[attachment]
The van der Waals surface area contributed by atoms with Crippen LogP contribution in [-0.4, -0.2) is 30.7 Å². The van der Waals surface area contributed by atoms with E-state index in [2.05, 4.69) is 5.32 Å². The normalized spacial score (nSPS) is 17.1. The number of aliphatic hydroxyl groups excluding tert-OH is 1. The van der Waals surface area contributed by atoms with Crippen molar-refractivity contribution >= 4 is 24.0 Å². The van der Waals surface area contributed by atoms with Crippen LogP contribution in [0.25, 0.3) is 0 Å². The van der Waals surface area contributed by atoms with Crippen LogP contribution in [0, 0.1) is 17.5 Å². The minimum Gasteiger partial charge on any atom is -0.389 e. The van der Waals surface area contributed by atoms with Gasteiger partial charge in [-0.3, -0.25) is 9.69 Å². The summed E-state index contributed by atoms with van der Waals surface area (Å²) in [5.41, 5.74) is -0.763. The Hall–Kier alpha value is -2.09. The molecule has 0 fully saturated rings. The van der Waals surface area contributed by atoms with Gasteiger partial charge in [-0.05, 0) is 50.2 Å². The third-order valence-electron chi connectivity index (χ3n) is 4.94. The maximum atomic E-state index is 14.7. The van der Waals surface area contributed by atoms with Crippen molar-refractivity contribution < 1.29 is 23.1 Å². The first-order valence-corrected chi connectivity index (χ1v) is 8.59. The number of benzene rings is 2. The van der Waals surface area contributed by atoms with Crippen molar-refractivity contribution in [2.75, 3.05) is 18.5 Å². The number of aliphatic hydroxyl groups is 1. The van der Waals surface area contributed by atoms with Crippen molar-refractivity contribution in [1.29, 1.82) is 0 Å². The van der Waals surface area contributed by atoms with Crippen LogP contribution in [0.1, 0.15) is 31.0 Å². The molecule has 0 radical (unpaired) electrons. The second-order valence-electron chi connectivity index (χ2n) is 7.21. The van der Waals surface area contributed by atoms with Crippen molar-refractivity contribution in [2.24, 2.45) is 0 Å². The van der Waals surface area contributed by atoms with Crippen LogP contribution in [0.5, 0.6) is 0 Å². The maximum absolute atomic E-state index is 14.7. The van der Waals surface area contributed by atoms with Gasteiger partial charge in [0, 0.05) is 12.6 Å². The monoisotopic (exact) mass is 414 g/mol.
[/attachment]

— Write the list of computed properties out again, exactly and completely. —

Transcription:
The van der Waals surface area contributed by atoms with Crippen LogP contribution in [-0.4, -0.2) is 30.7 Å². The van der Waals surface area contributed by atoms with E-state index in [2.05, 4.69) is 5.32 Å². The normalized spacial score (nSPS) is 17.1. The number of aliphatic hydroxyl groups excluding tert-OH is 1. The van der Waals surface area contributed by atoms with Crippen molar-refractivity contribution >= 4 is 24.0 Å². The van der Waals surface area contributed by atoms with Crippen LogP contribution in [0.25, 0.3) is 0 Å². The van der Waals surface area contributed by atoms with Crippen LogP contribution in [0, 0.1) is 17.5 Å². The minimum Gasteiger partial charge on any atom is -0.389 e. The van der Waals surface area contributed by atoms with Gasteiger partial charge in [-0.3, -0.25) is 9.69 Å². The summed E-state index contributed by atoms with van der Waals surface area (Å²) in [5.41, 5.74) is -0.763. The Hall–Kier alpha value is -2.09. The molecule has 0 fully saturated rings. The van der Waals surface area contributed by atoms with Gasteiger partial charge in [-0.05, 0) is 50.2 Å². The third-order valence-electron chi connectivity index (χ3n) is 4.94. The maximum atomic E-state index is 14.7. The van der Waals surface area contributed by atoms with Crippen molar-refractivity contribution < 1.29 is 23.1 Å². The first-order valence-corrected chi connectivity index (χ1v) is 8.59. The number of benzene rings is 2. The van der Waals surface area contributed by atoms with Crippen molar-refractivity contribution in [2.75, 3.05) is 18.5 Å². The number of aliphatic hydroxyl groups is 1. The van der Waals surface area contributed by atoms with Crippen molar-refractivity contribution in [1.29, 1.82) is 0 Å². The van der Waals surface area contributed by atoms with Crippen LogP contribution in [0.1, 0.15) is 31.0 Å². The molecule has 0 radical (unpaired) electrons. The second-order valence-electron chi connectivity index (χ2n) is 7.21. The van der Waals surface area contributed by atoms with Crippen molar-refractivity contribution in [2.24, 2.45) is 0 Å². The van der Waals surface area contributed by atoms with Crippen LogP contribution in [0.5, 0.6) is 0 Å². The maximum absolute atomic E-state index is 14.7. The van der Waals surface area contributed by atoms with Gasteiger partial charge in [0, 0.05) is 12.6 Å². The monoisotopic (exact) mass is 414 g/mol.